Three steps towards customer experience enhancements

Online since 5.09.2017 • Filed under Science & Technology • From Issue 6 - September 2017 - February 2018 page(s) 82-83
Three steps towards customer experience enhancements

Data acquired in a contact centre environment can provide the insights you need to discover your customers’ preferences. This can then be used to drive a more personalised and positive experience for these customers.

Improved Customer Experience (CX) is top of mind for companies, with 90% saying that they know it’s essential. However, too few are converting that awareness into an active strategy. Fewer than 10% have a programme set up to improve CX, even though it’s possible to create one and see improvements within 12 months. If achieved, valued customers and audiences will know that engagement has been improved, which contributes towards the goal of enhanced customer loyalty.

The path to improving CX begins with an understanding of the customer journey. This journey has evolved in recent years from being largely a voice-driven interaction over the phone to interactions over multiple channels. The average company actively uses up to nine channels (voice, text, email, social media and chat being among the most common) in response to a major shift to digital options available. Customer preferences and expectations drive how your business should present what’s on offer, be it service or sales. Being able to interact with your company directly from their mobile device gives customers the expectation that their needs will be met, often instantly.

Know your data, know your customer

In the contact centre environment, huge quantities of data can provide the insights you need to discover what your customers prefer: when, where and how. This data, once aggregated across all contact channels and business systems, can then be analysed and the insights used to help drive a more personalised and positive experience for customers, including improvements in processes to enhance service levels or to align with customer preferences, more relevant and targeted marketing campaigns, or even to help identify specific support problem areas. The applications are endless. Processes, tactics and strategies must be aligned to the individual customer’s specific needs to increase loyalty and satisfaction.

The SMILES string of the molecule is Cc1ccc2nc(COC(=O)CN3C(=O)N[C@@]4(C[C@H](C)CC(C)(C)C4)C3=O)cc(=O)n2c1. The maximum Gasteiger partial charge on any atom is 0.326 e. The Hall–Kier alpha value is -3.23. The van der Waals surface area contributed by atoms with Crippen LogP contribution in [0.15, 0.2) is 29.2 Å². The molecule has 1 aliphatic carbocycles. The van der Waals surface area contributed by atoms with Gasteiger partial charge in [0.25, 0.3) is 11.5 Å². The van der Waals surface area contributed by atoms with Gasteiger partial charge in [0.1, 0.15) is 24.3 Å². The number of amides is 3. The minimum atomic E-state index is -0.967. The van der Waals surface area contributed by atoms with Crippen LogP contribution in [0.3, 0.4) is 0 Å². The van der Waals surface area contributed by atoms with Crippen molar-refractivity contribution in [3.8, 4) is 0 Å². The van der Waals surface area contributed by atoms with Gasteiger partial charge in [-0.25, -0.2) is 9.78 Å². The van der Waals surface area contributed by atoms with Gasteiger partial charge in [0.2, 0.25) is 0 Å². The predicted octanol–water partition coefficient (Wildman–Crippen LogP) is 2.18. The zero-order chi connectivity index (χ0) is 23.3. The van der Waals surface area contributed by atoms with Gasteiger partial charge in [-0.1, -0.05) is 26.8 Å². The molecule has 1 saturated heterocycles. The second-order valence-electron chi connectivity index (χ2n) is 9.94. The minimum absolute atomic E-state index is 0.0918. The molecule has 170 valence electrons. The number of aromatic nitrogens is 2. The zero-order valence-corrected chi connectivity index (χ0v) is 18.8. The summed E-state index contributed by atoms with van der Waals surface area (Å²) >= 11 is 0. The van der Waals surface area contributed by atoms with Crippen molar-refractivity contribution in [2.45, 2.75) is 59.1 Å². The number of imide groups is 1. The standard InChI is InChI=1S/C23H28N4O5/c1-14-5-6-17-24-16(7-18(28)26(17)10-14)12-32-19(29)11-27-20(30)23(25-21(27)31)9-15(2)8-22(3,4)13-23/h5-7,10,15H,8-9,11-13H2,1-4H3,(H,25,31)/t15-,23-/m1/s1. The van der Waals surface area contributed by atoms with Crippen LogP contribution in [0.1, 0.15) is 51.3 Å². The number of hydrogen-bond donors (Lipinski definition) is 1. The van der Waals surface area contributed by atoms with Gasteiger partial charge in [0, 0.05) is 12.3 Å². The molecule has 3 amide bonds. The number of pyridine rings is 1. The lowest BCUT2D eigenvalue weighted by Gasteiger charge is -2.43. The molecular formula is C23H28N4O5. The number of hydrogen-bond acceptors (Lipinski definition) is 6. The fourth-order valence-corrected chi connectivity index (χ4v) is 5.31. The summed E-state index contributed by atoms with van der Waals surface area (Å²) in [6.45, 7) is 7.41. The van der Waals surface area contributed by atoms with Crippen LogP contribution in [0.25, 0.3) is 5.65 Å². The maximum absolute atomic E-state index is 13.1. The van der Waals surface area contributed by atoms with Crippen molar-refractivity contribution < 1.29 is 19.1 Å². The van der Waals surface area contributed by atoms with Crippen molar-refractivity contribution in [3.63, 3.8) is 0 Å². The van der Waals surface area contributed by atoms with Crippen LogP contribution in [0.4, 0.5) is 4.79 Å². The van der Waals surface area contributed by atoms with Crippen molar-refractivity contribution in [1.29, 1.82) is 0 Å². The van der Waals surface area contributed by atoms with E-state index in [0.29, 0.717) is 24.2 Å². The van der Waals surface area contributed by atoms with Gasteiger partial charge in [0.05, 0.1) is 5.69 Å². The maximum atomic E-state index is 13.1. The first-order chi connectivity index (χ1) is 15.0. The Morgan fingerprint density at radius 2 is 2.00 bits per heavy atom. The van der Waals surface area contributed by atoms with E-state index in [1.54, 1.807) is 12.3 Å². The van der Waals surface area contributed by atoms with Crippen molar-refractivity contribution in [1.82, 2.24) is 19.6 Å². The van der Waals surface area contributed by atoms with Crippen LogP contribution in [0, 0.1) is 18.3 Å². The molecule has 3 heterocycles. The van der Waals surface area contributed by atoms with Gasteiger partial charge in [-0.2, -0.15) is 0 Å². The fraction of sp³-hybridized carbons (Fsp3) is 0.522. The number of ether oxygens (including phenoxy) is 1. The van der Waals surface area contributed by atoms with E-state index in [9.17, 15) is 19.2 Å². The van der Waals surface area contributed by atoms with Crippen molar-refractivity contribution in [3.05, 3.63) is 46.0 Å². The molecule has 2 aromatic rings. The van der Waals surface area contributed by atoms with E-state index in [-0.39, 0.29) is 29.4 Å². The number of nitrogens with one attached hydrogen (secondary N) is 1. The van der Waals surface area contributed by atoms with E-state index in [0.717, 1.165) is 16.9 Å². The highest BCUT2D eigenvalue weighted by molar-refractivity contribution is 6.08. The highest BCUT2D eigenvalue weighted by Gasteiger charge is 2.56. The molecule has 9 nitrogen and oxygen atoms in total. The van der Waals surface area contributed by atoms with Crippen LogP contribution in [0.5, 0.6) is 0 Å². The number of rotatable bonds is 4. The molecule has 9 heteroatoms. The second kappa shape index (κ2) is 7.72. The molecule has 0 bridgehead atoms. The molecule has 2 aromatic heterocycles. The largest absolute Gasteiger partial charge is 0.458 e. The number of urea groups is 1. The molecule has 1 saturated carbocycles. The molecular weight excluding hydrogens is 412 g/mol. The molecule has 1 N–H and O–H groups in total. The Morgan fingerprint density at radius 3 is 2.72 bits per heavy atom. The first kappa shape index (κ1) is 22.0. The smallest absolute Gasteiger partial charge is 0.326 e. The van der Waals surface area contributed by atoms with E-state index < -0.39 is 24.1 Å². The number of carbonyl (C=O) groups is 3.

Seamless, invisible

The customer journey must be monitored at every touch point and any inefficiencies addressed. Inefficiencies are what cause customer frustrations. Your customer doesn’t need to know the processes and actions behind what goes into fulfilling their request, they simply want seamless resolution. Dealing with those points of frustration will ensure that your processes flow.

If you’re not sure where to start, begin by listening to your customer. Listening is a means of obtaining enormous insights into the customer experiences you want to improve. You can do post-call, USSD or email surveys or obtain in-store feedback about specific employees, processes or interactions.

Owning CX

The CX journey doesn’t just belong to those who are dealing with customers directly. The strategy must be communicated to and owned by everyone in your company. It’s a journey with vision, goals and actions that take time to implement, but ones that bear long-term fruit. Make sure that everyone understands how their role fits into the CX strategy and that each person is actively engaging with their responsibilities.

The tools and insights available to do this are accessible and manageable, it makes sense to keep your customers satisfied, loyal and engaged.

With over 10 years’ operational and strategic experience in the South African contact centre industry, Smit’s understanding of technology and its application to business has benefitted multiple organisations across a variety of industries. As CEO of contact centre solutions provider, INO VO, he is passionate about using the contact centre as a platform to drive positive change in a business. For more information, visit

Issue 6 - September 2017 - February 2018

Issue 6 - September 2017 - February 2018

This article was featured on page 82-83 of SABI Magazine Issue 6 - September 2017 - February 2018 .

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